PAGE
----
Neighbourhoods filled with boarded-up pubs as they are here, destined to be redeveloped as homes for immigrants by the hated Housing Associations, as they are here, are a popular provocation. There’s no doubt that the white working class are the angriest, but the white middle class are close behind them. And our Afro-Carib population, the most assimilated of all the new Commonwealth cohorts, close behind them.
Targets of this anger are also inchoate; Muslims, Africans, East Europeans, the priviliged, bankers, the amorphous political class, the tax-wasters, those who make and enforce rules, ‘they’.
Quite how this rage will manifest itself on 6th May I don’t know.
It’s a rage engendered by a feeling of helplessness. People think that Labour deserves to be decimated, but no-one believes for a second that the Tories will be any different and hence they don’t deserve to win. The most positive electoral outcome we can hope for (and it’s pretty thin gruel) would be a very weak, lame-duck Labour government, to exhausted to do much damage, and a quick defenestration of Dave and his posse. Oh and a couple of BNP MPs just for the comedy value of watching the establishment running around shrieking like headless chickens.
What next? IOUs?
The Legal Services Commission (LSC) has notified the Law Society that it will be delaying payments to solicitors due in March until the start of the next financial year in April. This is due to the ‘cash position’ in which the LSC finds itself due to obligations demanded of it by the Ministry of Justice (MoJ).
It’ll be interesting to see whether this is just an isolated case of mismanagement by our betters, or whether it’s the beginning of something ominous.
UPDATE: Apparently this problem has been brewing for some time, and the government is addressing it by axing the LSC. That said, I wouldn’t be surprised to see more and more stories like this in the coming months as the government finds it harder to raise money.
When your oldest, closest ally asks for support in a territorial dispute you should:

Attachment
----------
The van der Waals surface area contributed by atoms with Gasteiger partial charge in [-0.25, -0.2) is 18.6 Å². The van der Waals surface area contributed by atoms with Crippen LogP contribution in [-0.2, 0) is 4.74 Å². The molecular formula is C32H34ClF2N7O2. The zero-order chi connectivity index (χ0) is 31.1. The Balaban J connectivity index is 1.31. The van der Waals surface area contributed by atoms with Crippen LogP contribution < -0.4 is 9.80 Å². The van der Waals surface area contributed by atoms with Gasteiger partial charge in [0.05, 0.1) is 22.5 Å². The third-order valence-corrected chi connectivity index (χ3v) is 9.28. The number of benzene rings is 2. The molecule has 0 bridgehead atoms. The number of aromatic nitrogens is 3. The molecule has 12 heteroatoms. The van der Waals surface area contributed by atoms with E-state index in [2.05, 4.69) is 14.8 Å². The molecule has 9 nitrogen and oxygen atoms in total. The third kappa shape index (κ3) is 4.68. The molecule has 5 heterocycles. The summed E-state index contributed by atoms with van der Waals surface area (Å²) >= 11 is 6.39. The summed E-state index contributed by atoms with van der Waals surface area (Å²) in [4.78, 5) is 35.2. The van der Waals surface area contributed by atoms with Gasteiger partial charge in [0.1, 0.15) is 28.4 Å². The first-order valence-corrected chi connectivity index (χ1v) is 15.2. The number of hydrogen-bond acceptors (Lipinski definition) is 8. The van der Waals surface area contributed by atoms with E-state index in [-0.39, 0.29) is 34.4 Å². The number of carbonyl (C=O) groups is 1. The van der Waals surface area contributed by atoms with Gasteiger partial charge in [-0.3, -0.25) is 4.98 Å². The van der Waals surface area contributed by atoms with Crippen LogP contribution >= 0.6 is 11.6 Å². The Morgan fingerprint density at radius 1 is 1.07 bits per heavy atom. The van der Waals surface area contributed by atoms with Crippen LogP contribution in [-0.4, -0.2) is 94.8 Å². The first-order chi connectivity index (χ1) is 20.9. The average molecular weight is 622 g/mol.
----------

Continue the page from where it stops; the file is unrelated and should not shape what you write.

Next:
A) Support them
B) Vote Present
As you would expect Barry O chose option B. Now if Gordon Brown had a pair, he’d phone up Obama and tell him that due to the deteriorating situation in the South Atlantic, his military advisors are recommending the withdrawal of half of the British troop contingent in Afghanistan on short notice for redeployment to the Falklands to drive the point home that a few words of support for Britain is a small price to pay for all the military and diplomatic support this country has provided in the War on Terror. Unfortunately, Brown’s either not smart enough, or too much a coward to put the screws in.
Apparently, British taxpayers cannot know what obscene amounts of money their local councils waste on inflated salaries of their bureaucrats…’cause we might get upset and do something rash.
Council bosses refused a Government order to reveal the salaries of thousands of senior staff over fears it would lead to a public backlash.
Last year it was announced that councils would be forced to reveal the full extent of their pay, bonuses and pensions under sweeping changes to Government rules.
It followed a public outcry after it was revealed council bosses across the country earned more than the Prime Minister, while householders struggled with rising council tax and, often, poor quality services.
In December it was announced that councils would only have to disclose the full details of staff earning more than £150,000 a year – believed to be about 114 staff across the country.
They will now only have to list the number of staff and job titles of those earning more than £50,000, without naming them.